Valentin N

New Member
pcjunklist said:
You can paste some nice articles :) If you add 6 SSD, if possible, you can put it in RAID 5 config.

For next time servers, I think AMD are a better choice; you can get a 16core (more like a octa core cpu) for 500$, which is a nice price. The motherboards are a pain (very expensive if you ask me) but besides that 4 cpu with 16cores is a good alternative to intel. For business AMD is a better choice for the price
RAID 5 implementations suffer from poor performance when faced with a workload which includes many writes which are smaller than the capacity of a single stripe. Only 4 drives are need for a Raid 5 not 6 and if I had 6 drives I would probably do a raid 30. AMD is not a real competitor with Intel anymore and even though the have a 16 core chip it still easily gets beat by an 8-core Intel and probably matched by a 6-core intel.
Never heard of RAID 30, and thanks for the correction :) I am not that into raid, it's only what I remembered from what I once saw on youtube. I hear that it's the best solution when you have more than 2 hard drives. I don't remember when RAID 10 can be applied.

It's true that AMD is not a match but the prices makes a huge difference. you can buy two of 16core for the same price of the octa core xeon cpu and it will beat the xeon cpu in multithreaded application.

A cluster of i7-3930K would be the best solution and it would beat AMD like never before. I don't know how cluster works but I know that it's possible.

I personally wished intel made their intel mobil cpu to servers; they are very efficent and strong for their 45W. I also wished the normal could had have two i7 cpu in a motherboard.
 

pcjunklist

Level 1
RAID level 30 is also known as striping of dedicated parity arrays. It is a combination of RAID level 3 and RAID level 0. RAID 30 provides high data transfer rates, combined with high data reliability. RAID 30 is best implemented on two RAID 3 disk arrays with data striped across both disk arrays. RAID 30 breaks up data into smaller blocks, and then stripes the blocks of data to each RAID 3 RAID set. RAID 3 breaks up data into smaller blocks, calculates parity by performing an Exclusive OR on the blocks, and then writes the blocks to all but one drive in the array. The parity bit created using the Exclusive OR is then written to the last drive in each RAID 3 array. The size of each block is determined by the stripe size parameter, which is set when the RAID is created.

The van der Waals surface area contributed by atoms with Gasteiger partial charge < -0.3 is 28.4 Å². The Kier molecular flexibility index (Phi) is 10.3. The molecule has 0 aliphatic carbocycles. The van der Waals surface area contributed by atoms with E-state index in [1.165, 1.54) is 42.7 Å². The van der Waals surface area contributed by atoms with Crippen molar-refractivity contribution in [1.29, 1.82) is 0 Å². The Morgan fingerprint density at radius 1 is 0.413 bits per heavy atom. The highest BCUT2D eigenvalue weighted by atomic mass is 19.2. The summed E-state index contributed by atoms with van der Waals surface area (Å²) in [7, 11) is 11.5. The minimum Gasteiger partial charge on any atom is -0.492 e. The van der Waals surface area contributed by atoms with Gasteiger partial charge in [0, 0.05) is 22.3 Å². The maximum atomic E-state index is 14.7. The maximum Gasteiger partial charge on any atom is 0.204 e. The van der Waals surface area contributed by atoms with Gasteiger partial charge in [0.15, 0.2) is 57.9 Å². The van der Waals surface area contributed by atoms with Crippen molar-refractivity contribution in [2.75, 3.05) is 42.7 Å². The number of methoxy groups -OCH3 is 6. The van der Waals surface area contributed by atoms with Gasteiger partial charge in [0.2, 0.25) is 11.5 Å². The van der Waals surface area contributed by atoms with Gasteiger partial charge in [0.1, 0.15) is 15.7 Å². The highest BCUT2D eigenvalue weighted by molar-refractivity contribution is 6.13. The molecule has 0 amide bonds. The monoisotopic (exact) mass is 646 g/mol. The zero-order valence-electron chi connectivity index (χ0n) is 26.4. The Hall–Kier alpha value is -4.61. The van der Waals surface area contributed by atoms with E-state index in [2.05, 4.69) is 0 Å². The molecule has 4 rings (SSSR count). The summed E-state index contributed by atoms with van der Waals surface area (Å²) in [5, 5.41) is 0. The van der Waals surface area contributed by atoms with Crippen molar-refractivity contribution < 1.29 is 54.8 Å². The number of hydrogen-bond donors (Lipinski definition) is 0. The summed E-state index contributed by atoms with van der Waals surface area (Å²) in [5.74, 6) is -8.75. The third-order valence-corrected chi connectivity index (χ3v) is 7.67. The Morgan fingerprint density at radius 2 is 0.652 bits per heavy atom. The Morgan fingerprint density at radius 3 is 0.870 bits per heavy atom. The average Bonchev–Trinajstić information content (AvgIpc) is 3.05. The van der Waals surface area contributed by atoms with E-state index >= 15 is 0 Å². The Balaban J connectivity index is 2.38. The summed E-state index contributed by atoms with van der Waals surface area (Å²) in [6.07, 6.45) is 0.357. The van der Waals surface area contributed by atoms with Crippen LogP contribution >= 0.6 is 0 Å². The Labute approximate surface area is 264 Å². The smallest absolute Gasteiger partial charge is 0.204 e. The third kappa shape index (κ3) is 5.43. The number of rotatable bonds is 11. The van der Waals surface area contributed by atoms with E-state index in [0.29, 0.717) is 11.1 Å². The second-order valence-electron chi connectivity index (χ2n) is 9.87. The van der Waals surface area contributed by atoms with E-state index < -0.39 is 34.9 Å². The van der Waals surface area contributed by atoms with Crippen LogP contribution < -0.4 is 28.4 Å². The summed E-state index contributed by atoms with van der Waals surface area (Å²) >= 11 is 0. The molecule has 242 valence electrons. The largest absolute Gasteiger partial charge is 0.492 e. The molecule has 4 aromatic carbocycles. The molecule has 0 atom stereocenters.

One drive from each of the underlying RAID 3 sets can fail. Until the failed drives are replaced the other drives in the sets that suffered such a failure are a single point of failure for the entire RAID 30 array. In other words, if one of those drives fails, all data stored in the entire array is lost. The time spent in recovery (detecting and responding to a drive failure, and the rebuild process to the newly inserted drive) represents a period of vulnerability to the RAID set. http://upload.wikimedia.org/wikipedia/en/9/9c/RAID_3%2B0.svg

The i7-3930K is a desktop 6 core cpu so it really isn't a comparision to a 16 core server cpu. When the Xeon E5-2600 series comes out AMD will be in the backseat again.
 

Valentin N

New Member
It's actually a octa core with two disabled cores (hopefully motherboard producer will be able to unlock them unless they are "destroyed" by intel). I compared it to the 16core since they are at the same prices and a cluster of it would maybe even win against a cluster of the 16cores.

Bulldozer is such a flop :( sad but true. A phenom II with octa core(not based on the bulldozer) and new set of instruction would have been better.